The YPP Network
The MacArthur Research Network on Youth and Participatory Politics (YPP) formed out of the recognition that youth are critical to the future of democracy and that the digital age is introducing technological changes that are impacting how youth develop into informed, engaged, and effective actors. We believe that youth engagement in participatory politics reflects fundamental changes in political expectations, the developmental pathways that can lead to engagement, and the ways in which youth can be politically active. Through research and targeted action projects YPP is working to understand participatory politics, and support the development and implementation of best practices around youth engagement in participatory politics.
In the first phase, YPP focused on conceptualizing and examining the implications of the rise of new media for the practice of politics and for youth civic and political development, and on analyzing the quantity, quality, and equality of youth engagement in participatory politics. For more on survey findings see - YPPSP report. Research continues in phase II of the grant, but there is an additional focus on putting research into practice through work with educators, platform designers and activists. For more on this see Action Projects.
Participatory Politics are interactive, peer-based acts through which individuals and groups seek to exert both voice and influence on issues of public concern through the following types of activities:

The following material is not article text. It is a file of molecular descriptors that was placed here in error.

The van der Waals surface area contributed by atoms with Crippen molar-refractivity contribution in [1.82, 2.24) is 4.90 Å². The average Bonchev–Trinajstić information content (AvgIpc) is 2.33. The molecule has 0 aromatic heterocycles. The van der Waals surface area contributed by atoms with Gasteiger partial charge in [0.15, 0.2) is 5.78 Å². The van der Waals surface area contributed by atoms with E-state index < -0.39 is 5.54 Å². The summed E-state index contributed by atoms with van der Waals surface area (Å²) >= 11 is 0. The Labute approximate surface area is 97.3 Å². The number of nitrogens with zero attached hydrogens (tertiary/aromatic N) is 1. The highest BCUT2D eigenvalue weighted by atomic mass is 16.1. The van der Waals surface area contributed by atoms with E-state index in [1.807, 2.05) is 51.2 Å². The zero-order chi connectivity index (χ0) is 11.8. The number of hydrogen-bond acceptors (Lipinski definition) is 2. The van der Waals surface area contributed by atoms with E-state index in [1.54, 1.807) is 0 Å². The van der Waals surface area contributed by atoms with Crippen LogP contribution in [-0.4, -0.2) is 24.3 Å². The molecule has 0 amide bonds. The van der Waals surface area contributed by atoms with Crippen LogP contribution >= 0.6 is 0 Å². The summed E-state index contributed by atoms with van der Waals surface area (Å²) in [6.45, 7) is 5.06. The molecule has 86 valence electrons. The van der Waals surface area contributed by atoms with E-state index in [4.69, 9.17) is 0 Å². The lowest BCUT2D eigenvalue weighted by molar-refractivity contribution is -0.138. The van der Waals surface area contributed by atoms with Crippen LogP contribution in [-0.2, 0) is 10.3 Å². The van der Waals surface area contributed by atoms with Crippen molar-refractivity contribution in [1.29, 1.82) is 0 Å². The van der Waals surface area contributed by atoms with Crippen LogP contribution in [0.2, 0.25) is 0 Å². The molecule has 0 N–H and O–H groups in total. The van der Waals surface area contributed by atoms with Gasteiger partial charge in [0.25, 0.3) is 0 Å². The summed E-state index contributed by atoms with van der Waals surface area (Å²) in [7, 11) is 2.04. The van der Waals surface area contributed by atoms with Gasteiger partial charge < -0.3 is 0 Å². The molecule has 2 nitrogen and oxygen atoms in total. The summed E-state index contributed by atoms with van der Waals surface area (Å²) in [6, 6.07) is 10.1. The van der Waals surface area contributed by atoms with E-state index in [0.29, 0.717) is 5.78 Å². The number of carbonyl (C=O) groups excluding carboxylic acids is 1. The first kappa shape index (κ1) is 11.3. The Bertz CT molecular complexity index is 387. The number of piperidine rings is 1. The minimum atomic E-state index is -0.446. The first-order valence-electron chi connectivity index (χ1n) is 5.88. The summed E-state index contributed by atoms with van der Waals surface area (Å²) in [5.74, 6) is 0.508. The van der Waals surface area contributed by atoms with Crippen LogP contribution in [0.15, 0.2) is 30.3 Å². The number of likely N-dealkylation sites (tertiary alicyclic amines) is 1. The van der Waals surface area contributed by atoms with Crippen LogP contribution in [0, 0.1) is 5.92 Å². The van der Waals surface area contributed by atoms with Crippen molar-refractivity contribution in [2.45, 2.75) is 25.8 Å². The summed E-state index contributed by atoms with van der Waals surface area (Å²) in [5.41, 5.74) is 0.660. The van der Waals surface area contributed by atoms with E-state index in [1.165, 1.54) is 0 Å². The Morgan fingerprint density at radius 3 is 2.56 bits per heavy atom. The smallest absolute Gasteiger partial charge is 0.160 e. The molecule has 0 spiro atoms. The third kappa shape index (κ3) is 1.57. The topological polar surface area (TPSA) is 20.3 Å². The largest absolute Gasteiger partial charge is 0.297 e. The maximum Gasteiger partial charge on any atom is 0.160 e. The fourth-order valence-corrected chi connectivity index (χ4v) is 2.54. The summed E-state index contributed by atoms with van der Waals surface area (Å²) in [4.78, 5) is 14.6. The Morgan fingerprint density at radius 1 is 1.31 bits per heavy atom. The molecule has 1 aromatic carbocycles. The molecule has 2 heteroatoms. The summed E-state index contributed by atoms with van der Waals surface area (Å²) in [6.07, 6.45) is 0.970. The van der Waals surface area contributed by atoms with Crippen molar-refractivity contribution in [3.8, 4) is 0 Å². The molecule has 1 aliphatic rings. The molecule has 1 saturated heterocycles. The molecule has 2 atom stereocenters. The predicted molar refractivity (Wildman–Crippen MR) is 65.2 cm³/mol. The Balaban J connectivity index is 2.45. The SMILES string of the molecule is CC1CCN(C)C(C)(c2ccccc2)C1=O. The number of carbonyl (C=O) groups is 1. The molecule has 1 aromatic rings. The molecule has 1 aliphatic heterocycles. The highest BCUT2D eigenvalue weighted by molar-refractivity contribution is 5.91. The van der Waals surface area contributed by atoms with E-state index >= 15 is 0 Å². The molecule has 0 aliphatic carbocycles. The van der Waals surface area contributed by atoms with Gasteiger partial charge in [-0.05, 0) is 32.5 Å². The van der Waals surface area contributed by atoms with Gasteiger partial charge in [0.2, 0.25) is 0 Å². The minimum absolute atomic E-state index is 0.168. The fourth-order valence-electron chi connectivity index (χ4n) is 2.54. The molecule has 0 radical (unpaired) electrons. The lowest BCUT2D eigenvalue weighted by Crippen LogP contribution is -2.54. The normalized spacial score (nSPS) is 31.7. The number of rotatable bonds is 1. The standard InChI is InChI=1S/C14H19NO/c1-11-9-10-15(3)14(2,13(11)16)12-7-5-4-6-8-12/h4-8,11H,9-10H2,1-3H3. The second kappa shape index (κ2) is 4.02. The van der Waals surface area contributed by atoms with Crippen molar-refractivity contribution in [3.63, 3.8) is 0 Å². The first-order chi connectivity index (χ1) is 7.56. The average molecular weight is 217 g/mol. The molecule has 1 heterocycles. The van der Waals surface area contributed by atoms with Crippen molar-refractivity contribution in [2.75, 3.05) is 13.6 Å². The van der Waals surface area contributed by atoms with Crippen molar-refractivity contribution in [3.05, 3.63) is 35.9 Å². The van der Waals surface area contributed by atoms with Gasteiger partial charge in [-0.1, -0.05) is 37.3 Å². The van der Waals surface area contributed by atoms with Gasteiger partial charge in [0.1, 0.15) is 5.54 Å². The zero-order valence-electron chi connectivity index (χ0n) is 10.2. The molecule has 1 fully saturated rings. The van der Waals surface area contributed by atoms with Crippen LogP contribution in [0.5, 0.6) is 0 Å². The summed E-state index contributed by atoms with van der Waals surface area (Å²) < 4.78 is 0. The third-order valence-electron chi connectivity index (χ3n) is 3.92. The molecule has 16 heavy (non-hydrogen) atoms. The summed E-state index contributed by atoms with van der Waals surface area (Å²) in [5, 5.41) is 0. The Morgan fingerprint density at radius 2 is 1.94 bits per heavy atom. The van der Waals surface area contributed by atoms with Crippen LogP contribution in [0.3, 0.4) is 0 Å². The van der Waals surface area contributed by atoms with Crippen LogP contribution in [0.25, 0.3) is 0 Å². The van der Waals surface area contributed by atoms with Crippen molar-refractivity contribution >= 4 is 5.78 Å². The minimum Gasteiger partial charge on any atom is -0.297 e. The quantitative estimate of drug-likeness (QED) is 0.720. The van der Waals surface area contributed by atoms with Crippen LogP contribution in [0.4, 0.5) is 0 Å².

- Investigation - Members of a community collect, and analyze online information from multiple sources, and often provide a check on information circulated by traditional media outlets.
- Dialogue and feedback - Commenting on blogs, or providing feedback to political leaders through other digital means is increasingly how young people are joining public dialogues and making their voices heard around civic and political issues.
- Circulation - In participatory politics, the flow of information is shaped by many in the broader community rather than by a small group of elites.
- Production - In addition to circulating information young people increasingly create original online digital content around issues of public concern that potentially reach broader audiences.
- Mobilization - Members of a community mobilize others often through online networks to help accomplish civic or political goals.